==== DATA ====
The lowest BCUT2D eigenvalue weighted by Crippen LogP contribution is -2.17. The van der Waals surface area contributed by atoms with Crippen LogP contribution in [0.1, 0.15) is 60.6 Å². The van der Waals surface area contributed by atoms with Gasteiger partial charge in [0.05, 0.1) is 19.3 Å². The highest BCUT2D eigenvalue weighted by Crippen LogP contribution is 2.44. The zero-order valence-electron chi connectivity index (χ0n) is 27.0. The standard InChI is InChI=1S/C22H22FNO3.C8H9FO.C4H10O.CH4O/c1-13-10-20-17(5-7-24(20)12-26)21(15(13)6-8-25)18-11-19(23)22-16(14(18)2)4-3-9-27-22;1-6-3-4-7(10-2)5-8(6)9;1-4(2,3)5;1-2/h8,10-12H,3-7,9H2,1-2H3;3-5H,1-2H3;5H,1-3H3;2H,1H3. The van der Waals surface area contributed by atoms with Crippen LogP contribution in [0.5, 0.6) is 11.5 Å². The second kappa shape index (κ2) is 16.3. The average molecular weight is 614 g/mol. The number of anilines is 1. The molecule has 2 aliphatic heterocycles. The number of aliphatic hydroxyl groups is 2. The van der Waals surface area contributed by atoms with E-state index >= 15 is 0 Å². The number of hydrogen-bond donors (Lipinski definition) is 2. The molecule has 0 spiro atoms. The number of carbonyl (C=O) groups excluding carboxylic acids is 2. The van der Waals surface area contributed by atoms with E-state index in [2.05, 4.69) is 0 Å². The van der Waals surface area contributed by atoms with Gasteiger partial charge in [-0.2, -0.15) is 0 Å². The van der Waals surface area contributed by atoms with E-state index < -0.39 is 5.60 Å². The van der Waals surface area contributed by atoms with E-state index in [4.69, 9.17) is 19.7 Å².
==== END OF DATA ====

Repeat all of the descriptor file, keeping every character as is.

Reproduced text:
The lowest BCUT2D eigenvalue weighted by Crippen LogP contribution is -2.17. The van der Waals surface area contributed by atoms with Crippen LogP contribution in [0.1, 0.15) is 60.6 Å². The van der Waals surface area contributed by atoms with Gasteiger partial charge in [0.05, 0.1) is 19.3 Å². The highest BCUT2D eigenvalue weighted by Crippen LogP contribution is 2.44. The zero-order valence-electron chi connectivity index (χ0n) is 27.0. The standard InChI is InChI=1S/C22H22FNO3.C8H9FO.C4H10O.CH4O/c1-13-10-20-17(5-7-24(20)12-26)21(15(13)6-8-25)18-11-19(23)22-16(14(18)2)4-3-9-27-22;1-6-3-4-7(10-2)5-8(6)9;1-4(2,3)5;1-2/h8,10-12H,3-7,9H2,1-2H3;3-5H,1-2H3;5H,1-3H3;2H,1H3. The van der Waals surface area contributed by atoms with Crippen LogP contribution in [0.5, 0.6) is 11.5 Å². The second kappa shape index (κ2) is 16.3. The average molecular weight is 614 g/mol. The number of anilines is 1. The molecule has 2 aliphatic heterocycles. The number of aliphatic hydroxyl groups is 2. The van der Waals surface area contributed by atoms with E-state index >= 15 is 0 Å². The number of hydrogen-bond donors (Lipinski definition) is 2. The molecule has 0 spiro atoms. The number of carbonyl (C=O) groups excluding carboxylic acids is 2. The van der Waals surface area contributed by atoms with E-state index in [2.05, 4.69) is 0 Å². The van der Waals surface area contributed by atoms with Gasteiger partial charge in [-0.2, -0.15) is 0 Å². The van der Waals surface area contributed by atoms with E-state index < -0.39 is 5.60 Å². The van der Waals surface area contributed by atoms with E-state index in [4.69, 9.17) is 19.7 Å².